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Lucero at First Avenue, 4/4/12

Categories: Last Night
Lucero_Press.jpg
Lucero.com

Lucero
First Avenue, Minneapolis
Wednesday, April 4, 2012

If the Replacements had come from Memphis they would have been Lucero. Hard-drinking, self-deprecating and hardly ever winning in the end, the punkish/alt-country band, led by Ben Nichols, have a slew of gravelly-voiced, gritty tales of woe and the other guy winning that are often familiar but, up until their latest release, Women & Work, had an inspired spin on them most of the time. As Wednesday night unfolded at First Avenue it became more and more obvious that W&W is very possibly the weakest offering by the band thus far, however. Only time will tell if it was just a misstep.


The show opened with a couple of new ones, which were sort of fun, but as they started in with the brilliant "Nights Like These" from 2002's Tennessee it sort of wiped out what had come before it, a pattern that would continue for the rest of the two-hour set. The title track from Women & Work with its catchy, slightly funny chorus. "Women and work and booze in between" was one of the night's few standouts among the new material, even with Nichols botching the lyrics in the song's closing moments. "Sorry, I blacked out at the end there -- I blame my sobriety." He joked. But even so, a wrenching version of "The War" came soon after and reminded everyone what Lucero was capable of.

As the show continued, a pattern emerged: a couple of old songs that built up steam and then a new one that would drag the energy down again. The band seemed to be fighting with it the entire night but the new songs just don't fit in as well with the old material as they could or should. Bands should always be growing and willing to try new things but Lucero's older songs (even when they were new) had a worn patina on them; they were comfortable, lived in. The new songs didn't have that feel in the least. They seemed almost glittery by comparison. "All Sewn Up" from their self-titled 2001 debut was a perfect example of the former, while "Juniper" from the new record illustrated the latter perfectly.

As the set began to wind down, Nichols informed the band (and the crowd), "I'm going to get some whiskey. Play some jazz or some shit, I'll be right back." He returned a few moments later, the jazz number in full swing, with an open but nearly full bottle of Jameson -- a bottle that would be emptied by Nichols and slide guitarist Todd Beene by the end of the encore. They offered up an absolutely inspired version of "Tears Don't Matter Much" from 2005's Nobody's Darlings, complete with added horns (they tour with a horn section these days) and, ironically, it was the only time during the night that the horns didn't sound intrusive.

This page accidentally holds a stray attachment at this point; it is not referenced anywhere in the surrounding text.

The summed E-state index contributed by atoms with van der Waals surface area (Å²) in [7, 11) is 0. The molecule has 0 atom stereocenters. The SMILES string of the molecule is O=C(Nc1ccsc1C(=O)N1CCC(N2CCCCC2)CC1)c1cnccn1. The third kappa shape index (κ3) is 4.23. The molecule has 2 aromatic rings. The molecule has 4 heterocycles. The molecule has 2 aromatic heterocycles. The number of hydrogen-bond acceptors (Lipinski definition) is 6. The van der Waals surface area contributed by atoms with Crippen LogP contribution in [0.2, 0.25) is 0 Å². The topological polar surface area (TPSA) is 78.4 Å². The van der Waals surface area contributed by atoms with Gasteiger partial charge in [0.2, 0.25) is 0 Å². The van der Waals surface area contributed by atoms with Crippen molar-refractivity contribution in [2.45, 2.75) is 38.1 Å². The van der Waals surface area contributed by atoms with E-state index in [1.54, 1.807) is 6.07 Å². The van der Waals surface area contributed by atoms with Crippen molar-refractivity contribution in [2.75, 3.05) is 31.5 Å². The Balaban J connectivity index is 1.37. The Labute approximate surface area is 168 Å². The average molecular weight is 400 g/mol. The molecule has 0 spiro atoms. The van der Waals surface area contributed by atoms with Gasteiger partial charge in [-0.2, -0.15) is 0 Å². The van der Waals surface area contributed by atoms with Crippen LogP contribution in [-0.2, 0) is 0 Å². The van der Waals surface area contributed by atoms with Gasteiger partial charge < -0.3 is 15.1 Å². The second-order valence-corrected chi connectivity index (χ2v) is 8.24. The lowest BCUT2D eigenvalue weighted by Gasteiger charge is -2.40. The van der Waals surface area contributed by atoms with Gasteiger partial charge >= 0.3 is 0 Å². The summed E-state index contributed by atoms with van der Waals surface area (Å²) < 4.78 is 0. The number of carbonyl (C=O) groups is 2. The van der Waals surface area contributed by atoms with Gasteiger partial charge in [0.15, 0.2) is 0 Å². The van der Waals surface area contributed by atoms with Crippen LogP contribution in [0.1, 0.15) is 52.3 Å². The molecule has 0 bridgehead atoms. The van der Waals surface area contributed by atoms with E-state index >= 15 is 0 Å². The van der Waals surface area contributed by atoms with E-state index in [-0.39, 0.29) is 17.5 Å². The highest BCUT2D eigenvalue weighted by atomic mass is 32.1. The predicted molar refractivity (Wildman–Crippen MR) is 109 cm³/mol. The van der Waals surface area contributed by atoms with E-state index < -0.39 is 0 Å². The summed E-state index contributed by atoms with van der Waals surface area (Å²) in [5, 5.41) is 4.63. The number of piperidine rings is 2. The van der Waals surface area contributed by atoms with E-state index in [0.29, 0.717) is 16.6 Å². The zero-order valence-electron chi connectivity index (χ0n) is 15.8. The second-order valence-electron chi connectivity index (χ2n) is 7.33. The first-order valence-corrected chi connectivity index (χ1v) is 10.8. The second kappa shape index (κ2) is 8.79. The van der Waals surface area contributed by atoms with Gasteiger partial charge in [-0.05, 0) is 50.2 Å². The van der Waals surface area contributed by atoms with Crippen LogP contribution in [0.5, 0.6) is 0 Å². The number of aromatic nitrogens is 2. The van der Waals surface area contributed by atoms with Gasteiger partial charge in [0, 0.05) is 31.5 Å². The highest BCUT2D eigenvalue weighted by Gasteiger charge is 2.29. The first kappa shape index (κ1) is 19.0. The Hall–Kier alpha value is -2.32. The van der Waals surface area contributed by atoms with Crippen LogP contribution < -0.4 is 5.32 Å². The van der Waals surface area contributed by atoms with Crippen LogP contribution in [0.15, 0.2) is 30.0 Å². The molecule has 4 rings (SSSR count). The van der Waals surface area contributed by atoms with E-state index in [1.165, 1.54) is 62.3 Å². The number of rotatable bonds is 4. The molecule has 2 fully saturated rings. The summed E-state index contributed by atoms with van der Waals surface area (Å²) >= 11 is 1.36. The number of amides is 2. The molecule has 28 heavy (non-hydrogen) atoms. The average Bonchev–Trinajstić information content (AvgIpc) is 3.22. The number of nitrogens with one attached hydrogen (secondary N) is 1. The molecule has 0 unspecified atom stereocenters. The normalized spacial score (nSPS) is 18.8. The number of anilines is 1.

They left the stage and came back out for a five-song encore that was easily the strongest passage of the set. They pulled out some of their best songs, including "Drink 'Til We're Gone" and Nichols' ode to his guitar, "My Best Girl" plus a great, if shambolic, cover of the Replacements' "If Only You Were Lonely" ("Well, if we're going to fuck up a cover, it might as well be a Replacements song." Nichols wryly noted.) Two hours in they finally hit a good stride, but it seemed to be because of the absence of any new songs. Everyone knows you have to tour to support your new material, but it's sure a drag when that material sticks out like a sore thumb.

Critic's Bias: I had been listening to--and, honestly, defending -- Women & Work in the days leading up to this show but it was all for naught. When put directly up against their other songs, this new album just isn't up to snuff and I was forced to admit that on Wednesday night.

The Crowd: So much plaid. So many beards.

Overheard In The Crowd: "The guitarist [Brian Venable] looks bored as hell playing these new ones."

Random Notebook Dump: Lucero hits harder when the songs are slower and more introspective.



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